The League-opposed measure would remove some legal protections for a peace officer who violates a person’s constitutional rights while on the job.
A bill that would prohibit qualified immunity for peace officers was heard and passed on March 25 in the House Public Safety and Criminal Justice Reform Finance and Policy Committee.
The measure, HF 1104 (Rep. John Thompson, DFL-St. Paul), was advanced to the House Judiciary Finance and Civil Law Committee. It is traveling through the committee process, even though policy committee deadlines agreed upon by the House and Senate have passed. That means the bill will have to travel to the Rules Committee for a deadline exception if it is to advance to the House Floor.
Civil cause of action
The bill creates a civil cause of action under state law to permit a person to sue a peace officer by alleging that the officer deprived the person of constitutional rights. It also provides that a peace officer who deprives another person’s constitutional rights is not immune from criminal liability.
League opposes bill
The League and law enforcement groups oppose the bill.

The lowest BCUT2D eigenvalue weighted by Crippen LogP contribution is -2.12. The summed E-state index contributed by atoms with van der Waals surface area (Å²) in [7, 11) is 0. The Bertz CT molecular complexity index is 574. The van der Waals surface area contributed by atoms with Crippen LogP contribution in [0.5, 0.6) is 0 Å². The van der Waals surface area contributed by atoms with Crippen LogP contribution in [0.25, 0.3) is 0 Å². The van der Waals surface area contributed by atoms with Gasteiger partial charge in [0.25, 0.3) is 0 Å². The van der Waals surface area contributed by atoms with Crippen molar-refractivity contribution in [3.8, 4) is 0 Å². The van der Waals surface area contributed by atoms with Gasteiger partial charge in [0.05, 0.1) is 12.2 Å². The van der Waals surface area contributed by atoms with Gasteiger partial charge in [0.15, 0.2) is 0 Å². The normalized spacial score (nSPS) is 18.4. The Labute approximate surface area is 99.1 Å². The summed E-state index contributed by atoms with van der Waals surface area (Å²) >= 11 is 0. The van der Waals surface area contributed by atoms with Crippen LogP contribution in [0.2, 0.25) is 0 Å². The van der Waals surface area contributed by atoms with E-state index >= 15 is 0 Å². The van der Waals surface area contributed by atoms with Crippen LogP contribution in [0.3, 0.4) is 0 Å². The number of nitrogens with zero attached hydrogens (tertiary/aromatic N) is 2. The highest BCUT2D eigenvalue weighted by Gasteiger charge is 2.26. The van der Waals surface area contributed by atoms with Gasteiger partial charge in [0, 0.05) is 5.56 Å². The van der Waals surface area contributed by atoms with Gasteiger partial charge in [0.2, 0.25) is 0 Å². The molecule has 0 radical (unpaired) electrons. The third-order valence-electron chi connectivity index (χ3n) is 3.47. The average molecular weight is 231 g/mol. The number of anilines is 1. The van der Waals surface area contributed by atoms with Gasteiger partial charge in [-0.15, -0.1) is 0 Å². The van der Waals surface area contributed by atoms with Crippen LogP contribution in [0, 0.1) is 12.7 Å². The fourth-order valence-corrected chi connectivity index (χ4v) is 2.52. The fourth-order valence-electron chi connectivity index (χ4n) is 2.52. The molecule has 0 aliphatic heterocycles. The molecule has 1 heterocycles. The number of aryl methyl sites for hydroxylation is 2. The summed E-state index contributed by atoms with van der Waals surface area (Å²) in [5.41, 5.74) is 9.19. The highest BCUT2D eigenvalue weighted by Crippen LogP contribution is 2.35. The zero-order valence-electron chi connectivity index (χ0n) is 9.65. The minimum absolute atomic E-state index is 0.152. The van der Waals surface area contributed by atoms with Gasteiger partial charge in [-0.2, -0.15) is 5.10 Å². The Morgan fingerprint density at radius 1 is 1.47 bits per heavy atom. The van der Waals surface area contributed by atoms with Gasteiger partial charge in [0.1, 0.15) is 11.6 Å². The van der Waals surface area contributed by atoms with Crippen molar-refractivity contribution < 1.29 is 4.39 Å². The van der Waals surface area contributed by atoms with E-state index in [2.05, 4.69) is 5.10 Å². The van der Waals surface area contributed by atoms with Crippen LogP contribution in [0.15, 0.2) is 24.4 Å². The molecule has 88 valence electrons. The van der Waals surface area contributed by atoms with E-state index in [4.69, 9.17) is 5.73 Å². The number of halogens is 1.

“As the House continues to engage in important conversations regarding police reform (as local governments across our state are also doing right now), we urge you to take the time to thoughtfully balance the need to have accountability for officer misconduct on the job with the consequences of creating a whole new set of civil claims against law enforcement officers,” the League said in a letter expressing opposition to the bill.
“Completely eliminating qualified and other state-created immunities as a legal defense in these cases,” the letter continues, “will have significant adverse consequences for local governments and the police officers whom they employ; and who are called upon to perform some of the most dangerous and difficult duties in our society.”
The measure passed on a party-line vote, with DFL members supporting and Republican members opposing. The Senate companion, SF 580 (Sen. Omar Fateh, DFL-Minneapolis), has not been scheduled for a hearing.